“To the war veterans I say you fought one war whether under Zanla or Zipra, get back together,” he said.
“These are the ones, who really make me cry because they were under us, under our command, they should be united. You settle your contradictions through discussions and hear each other; so I make that appeal, come back I don’t say that to anaTsvangirai, they can go hang those ones.”
He said now that ZANU-PF had regained sole control of Government via the landslide victory in the July 31 elections, the party would address the plight of war veterans and their dependants.
Earlier in the day, President Mugabe commissioned Joshua Mqabuko Nkomo International Airport at a ceremony that was attended by hundreds of people.
The airport was formerly called Bulawayo Airport and is located about 20km north of the city.
He called on young Zimbabweans to emulate the great works of departed heroes.
“That remembrance must always be there and the threesome commissioning (of the airport, statue and street) we are doing today is meant to instil in the minds of those who will follow us tomorrow that the great ones who sacrificed are gone but before you go follow in their footsteps,” he said.
President Mugabe said Zimbabweans should never allow the country’s enemies to subvert the will of the people, saying the land issue was central to the nation’s struggle.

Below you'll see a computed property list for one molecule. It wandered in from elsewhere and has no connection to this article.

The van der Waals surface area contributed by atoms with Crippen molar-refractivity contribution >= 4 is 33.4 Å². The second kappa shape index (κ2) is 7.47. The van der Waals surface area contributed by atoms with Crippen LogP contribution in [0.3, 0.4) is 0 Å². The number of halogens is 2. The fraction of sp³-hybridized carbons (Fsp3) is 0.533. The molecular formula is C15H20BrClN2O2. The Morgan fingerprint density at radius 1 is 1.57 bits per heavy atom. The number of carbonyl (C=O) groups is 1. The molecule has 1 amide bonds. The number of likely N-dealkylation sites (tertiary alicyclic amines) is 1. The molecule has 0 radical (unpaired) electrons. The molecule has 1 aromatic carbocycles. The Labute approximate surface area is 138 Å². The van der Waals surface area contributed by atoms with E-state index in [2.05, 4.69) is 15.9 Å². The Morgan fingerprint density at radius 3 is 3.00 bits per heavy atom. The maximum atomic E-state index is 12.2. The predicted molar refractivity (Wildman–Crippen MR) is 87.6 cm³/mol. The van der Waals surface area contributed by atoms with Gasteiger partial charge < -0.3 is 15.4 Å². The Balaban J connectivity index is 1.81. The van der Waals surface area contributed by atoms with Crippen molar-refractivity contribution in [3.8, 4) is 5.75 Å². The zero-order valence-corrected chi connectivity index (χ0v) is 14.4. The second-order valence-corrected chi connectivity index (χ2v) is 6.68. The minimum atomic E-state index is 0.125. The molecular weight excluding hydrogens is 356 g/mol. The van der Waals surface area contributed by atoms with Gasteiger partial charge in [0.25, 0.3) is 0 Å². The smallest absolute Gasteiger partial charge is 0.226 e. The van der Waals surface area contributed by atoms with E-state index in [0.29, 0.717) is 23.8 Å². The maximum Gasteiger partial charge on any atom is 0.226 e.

“The land grievance was number one and the other grievances would come after. This is how the struggle was fought even when we went to Lancaster to negotiate we never forgot that the land was the main question,” he said.
President Mugabe said Zimbabweans’ resolve to control their resources differentiated its struggle from others across the world.
He said it was important that young people be taught the significance of the country’s independence.
“We need also to impress on our young people going to tertiary institutions that if there is no realisation in them that they are inheritors of the struggle that was fought to get them to these universities they would have missed out on important knowledge.
“There is need to know political history of the country, the significance of the struggle that was fought and the need for all of us to defend our hard earned sovereignty,” he said.
President Mugabe said every Zimbabwean should be proud of their country and be able to speak well about it and defend it at any forum.
Government took the decision to rename the airport in 2002 with the ground-breaking ceremony taking place in 2003.
Construction of the new terminal was expected to last two years but was hampered by a lack of financial resources due to the effects of the illegal sanctions imposed on Zimbabwe by the West in response to the revolutionary Fast-Track Land Reform Programme.
“The completion of Joshua Mqabuko Nkomo International Airport is one of the quick wins of our new economic blueprint, Zim-Asset. As we celebrate Unity Day today, we are at the same time celebrating yet another milestone towards the fulfilment of our economic blueprint.
“I urge the Ministry of Transport and Infrastructural Development to urgently complete the remaining phases of this project and they then should move on to other airports at Kariba, Buffalo Range and Mutare,” he said.
Yesterday, President Mugabe also handed over computers to Joshua Mqabuko Nkomo Primary School that were donated by the Civil Aviation Authority of Zimbabwe.